Passion Grows Into Raceway Career For Dix Hills Man

By Jano Tantongco

jtantongco@longislandergroup.com

Twenty-one-year-old Dix Hills native Dylan Slepian claimed first place at Riverhead Raceway on July 23, when he competed in a Modified Crate class 40-lap race.

Twenty-one-year-old Dix Hills native Dylan Slepian claimed first place at Riverhead Raceway on July 23, when he competed in a Modified Crate class 40-lap race.

Dylan Slepian is like many college students. He’s passionate about his dreams, studying economics at Stony Brook University as a senior. He’s making a dive into the entrepreneurial world by starting his own business with a friend. 

But the 21-year-old native of Dix Hills also has a passion few share. He’s a competitive racecar driver.

“Racing is something that’s kind of becomes your passion the same way that any other sport would. It’s an unparalleled mixture of pure athletic ability with the drive and your mechanical ability,” Slepian said. “Wrapping that all together, then you have to go out perform, and be on the spot, and be side-by-side with somebody, and getting every inch that you can.”

Most recently, Slepian won the Modified Crate class 40-lap race at Riverhead Raceway on July 23.

He said that many racers begin with competitive go-kart racing, but Slepian skipped a step. He began his racing career in 2010, when he was 14, starting with the Legends class.

But, even before that, he started in 2008 with the iRacing simulator. His parents, Karyn and Alan, saw that he quickly became skilled at it. Together, the family decided to invest in a 1934 Ford coupe body style Legend car.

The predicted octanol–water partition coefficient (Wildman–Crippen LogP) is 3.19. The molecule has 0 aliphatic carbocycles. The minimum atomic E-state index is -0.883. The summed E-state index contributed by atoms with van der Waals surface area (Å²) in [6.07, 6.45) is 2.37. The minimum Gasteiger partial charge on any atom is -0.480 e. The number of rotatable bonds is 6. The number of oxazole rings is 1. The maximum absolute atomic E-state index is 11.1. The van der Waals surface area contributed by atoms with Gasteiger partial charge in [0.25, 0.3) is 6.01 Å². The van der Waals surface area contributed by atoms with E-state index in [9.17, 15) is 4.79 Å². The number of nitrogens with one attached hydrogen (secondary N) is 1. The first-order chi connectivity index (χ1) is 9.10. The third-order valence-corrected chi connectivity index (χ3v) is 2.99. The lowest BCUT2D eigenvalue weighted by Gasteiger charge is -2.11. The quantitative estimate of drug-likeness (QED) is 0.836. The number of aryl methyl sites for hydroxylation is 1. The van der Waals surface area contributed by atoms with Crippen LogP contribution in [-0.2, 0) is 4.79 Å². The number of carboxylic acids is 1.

Slepian explained that Legends tend to be for beginners, but the car’s overpowered nature, coupled with hard compound tires make it difficult to master.

“They’re actually probably the most difficult car to be successful in because there’s so much competition,” he said.

Slepian’s recently made the move up to the Modified class of cars. He built a Legend from the ground up, likening it to his “child.” Strapped into his hand-built vehicle, he won the Legends championship last year. But, he sold it at its peak value to dive into the Modified class.

Slepian has recently moved up to the Modified Crate car division, selling his hand-built Legend to make the jump.

Slepian has recently moved up to the Modified Crate car division, selling his hand-built Legend to make the jump.

In the classroom, Slepian initially went entered college with the goal of studying engineering, as many racers do. But, he soon found that it wasn’t as practical and hands-on as he would like, and turned to economics.

This past summer, Slepian founded Stout Field Coating, an asphalt field coating business, with his friend, Kyle Soper. He added that they’ve always been working labor jobs, such as flooring and landscaping, to help pay for their cars. So, they are turning that experience into profit.

“I like to think that the racing in some capacity gives me a lot of real-world managerial experience, being able to manage all the different components of what makes a successful operation happen,” he said. “I myself, am more driver, owner, crew chief combination.”

Slepian is currently in the midst of two battles for the championships in both the Legends and Modified divisions. In the Legends, he stands in third place. As for the Modified, he’s in second, neck and neck with the leader. The respective divisions have three races left, with the series closing mid-September. For scheduling, visit Riverheadraceway.com.